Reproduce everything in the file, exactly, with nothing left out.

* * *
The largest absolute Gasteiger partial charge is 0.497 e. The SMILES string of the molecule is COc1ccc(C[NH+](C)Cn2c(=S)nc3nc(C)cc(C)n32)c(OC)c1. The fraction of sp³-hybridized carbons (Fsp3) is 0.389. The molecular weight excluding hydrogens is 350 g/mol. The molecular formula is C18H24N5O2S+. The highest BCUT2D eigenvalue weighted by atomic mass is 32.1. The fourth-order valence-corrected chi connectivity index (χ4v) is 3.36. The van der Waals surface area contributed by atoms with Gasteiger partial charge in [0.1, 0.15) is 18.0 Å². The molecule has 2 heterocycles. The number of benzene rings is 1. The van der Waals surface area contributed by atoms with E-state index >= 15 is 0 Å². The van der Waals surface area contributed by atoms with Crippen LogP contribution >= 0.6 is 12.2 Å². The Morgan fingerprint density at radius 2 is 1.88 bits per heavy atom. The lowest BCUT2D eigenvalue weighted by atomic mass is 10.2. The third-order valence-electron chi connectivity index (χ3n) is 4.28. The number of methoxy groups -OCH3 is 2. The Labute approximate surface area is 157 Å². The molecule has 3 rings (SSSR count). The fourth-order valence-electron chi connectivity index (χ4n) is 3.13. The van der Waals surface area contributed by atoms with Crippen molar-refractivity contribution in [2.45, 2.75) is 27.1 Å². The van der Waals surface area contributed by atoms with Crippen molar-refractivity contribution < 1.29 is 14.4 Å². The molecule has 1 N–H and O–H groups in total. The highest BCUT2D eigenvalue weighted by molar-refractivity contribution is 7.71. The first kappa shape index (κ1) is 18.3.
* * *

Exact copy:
The largest absolute Gasteiger partial charge is 0.497 e. The SMILES string of the molecule is COc1ccc(C[NH+](C)Cn2c(=S)nc3nc(C)cc(C)n32)c(OC)c1. The fraction of sp³-hybridized carbons (Fsp3) is 0.389. The molecular weight excluding hydrogens is 350 g/mol. The molecular formula is C18H24N5O2S+. The highest BCUT2D eigenvalue weighted by atomic mass is 32.1. The fourth-order valence-corrected chi connectivity index (χ4v) is 3.36. The van der Waals surface area contributed by atoms with Gasteiger partial charge in [0.1, 0.15) is 18.0 Å². The molecule has 2 heterocycles. The number of benzene rings is 1. The van der Waals surface area contributed by atoms with E-state index >= 15 is 0 Å². The van der Waals surface area contributed by atoms with Crippen LogP contribution >= 0.6 is 12.2 Å². The Morgan fingerprint density at radius 2 is 1.88 bits per heavy atom. The lowest BCUT2D eigenvalue weighted by atomic mass is 10.2. The third-order valence-electron chi connectivity index (χ3n) is 4.28. The number of methoxy groups -OCH3 is 2. The Labute approximate surface area is 157 Å². The molecule has 3 rings (SSSR count). The fourth-order valence-electron chi connectivity index (χ4n) is 3.13. The van der Waals surface area contributed by atoms with Crippen molar-refractivity contribution in [2.45, 2.75) is 27.1 Å². The van der Waals surface area contributed by atoms with Crippen molar-refractivity contribution < 1.29 is 14.4 Å². The molecule has 1 N–H and O–H groups in total. The highest BCUT2D eigenvalue weighted by molar-refractivity contribution is 7.71. The first kappa shape index (κ1) is 18.3.